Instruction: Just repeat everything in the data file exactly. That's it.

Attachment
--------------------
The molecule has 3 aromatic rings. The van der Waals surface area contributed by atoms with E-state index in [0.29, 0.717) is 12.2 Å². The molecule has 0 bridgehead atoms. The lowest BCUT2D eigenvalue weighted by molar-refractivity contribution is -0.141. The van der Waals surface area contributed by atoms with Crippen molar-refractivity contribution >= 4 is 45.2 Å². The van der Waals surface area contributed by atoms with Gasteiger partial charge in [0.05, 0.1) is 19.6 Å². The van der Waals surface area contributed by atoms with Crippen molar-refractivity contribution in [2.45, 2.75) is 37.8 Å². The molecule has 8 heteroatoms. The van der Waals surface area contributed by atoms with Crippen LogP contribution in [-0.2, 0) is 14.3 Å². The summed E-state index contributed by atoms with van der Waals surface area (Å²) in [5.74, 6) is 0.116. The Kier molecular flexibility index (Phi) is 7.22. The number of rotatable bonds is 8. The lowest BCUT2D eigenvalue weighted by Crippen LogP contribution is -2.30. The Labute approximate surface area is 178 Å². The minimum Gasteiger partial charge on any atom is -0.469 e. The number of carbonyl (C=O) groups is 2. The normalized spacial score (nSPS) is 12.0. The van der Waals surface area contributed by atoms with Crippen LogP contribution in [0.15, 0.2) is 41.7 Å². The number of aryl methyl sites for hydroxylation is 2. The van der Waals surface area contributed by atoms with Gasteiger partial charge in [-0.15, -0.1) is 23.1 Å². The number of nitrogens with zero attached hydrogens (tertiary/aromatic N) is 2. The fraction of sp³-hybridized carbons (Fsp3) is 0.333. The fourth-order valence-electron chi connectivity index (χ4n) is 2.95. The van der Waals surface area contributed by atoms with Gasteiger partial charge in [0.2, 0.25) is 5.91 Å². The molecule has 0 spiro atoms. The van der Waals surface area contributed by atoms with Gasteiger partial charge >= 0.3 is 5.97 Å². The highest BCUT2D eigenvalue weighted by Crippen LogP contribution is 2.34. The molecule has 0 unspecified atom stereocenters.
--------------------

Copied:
The molecule has 3 aromatic rings. The van der Waals surface area contributed by atoms with E-state index in [0.29, 0.717) is 12.2 Å². The molecule has 0 bridgehead atoms. The lowest BCUT2D eigenvalue weighted by molar-refractivity contribution is -0.141. The van der Waals surface area contributed by atoms with Crippen molar-refractivity contribution >= 4 is 45.2 Å². The van der Waals surface area contributed by atoms with Gasteiger partial charge in [0.05, 0.1) is 19.6 Å². The van der Waals surface area contributed by atoms with Crippen molar-refractivity contribution in [2.45, 2.75) is 37.8 Å². The molecule has 8 heteroatoms. The van der Waals surface area contributed by atoms with Crippen LogP contribution in [-0.2, 0) is 14.3 Å². The summed E-state index contributed by atoms with van der Waals surface area (Å²) in [5.74, 6) is 0.116. The Kier molecular flexibility index (Phi) is 7.22. The number of rotatable bonds is 8. The lowest BCUT2D eigenvalue weighted by Crippen LogP contribution is -2.30. The Labute approximate surface area is 178 Å². The minimum Gasteiger partial charge on any atom is -0.469 e. The number of carbonyl (C=O) groups is 2. The normalized spacial score (nSPS) is 12.0. The van der Waals surface area contributed by atoms with Crippen LogP contribution in [0.15, 0.2) is 41.7 Å². The number of aryl methyl sites for hydroxylation is 2. The van der Waals surface area contributed by atoms with Gasteiger partial charge in [-0.15, -0.1) is 23.1 Å². The number of nitrogens with zero attached hydrogens (tertiary/aromatic N) is 2. The fraction of sp³-hybridized carbons (Fsp3) is 0.333. The fourth-order valence-electron chi connectivity index (χ4n) is 2.95. The van der Waals surface area contributed by atoms with Gasteiger partial charge in [0.2, 0.25) is 5.91 Å². The molecule has 0 spiro atoms. The van der Waals surface area contributed by atoms with Gasteiger partial charge >= 0.3 is 5.97 Å². The highest BCUT2D eigenvalue weighted by Crippen LogP contribution is 2.34. The molecule has 0 unspecified atom stereocenters.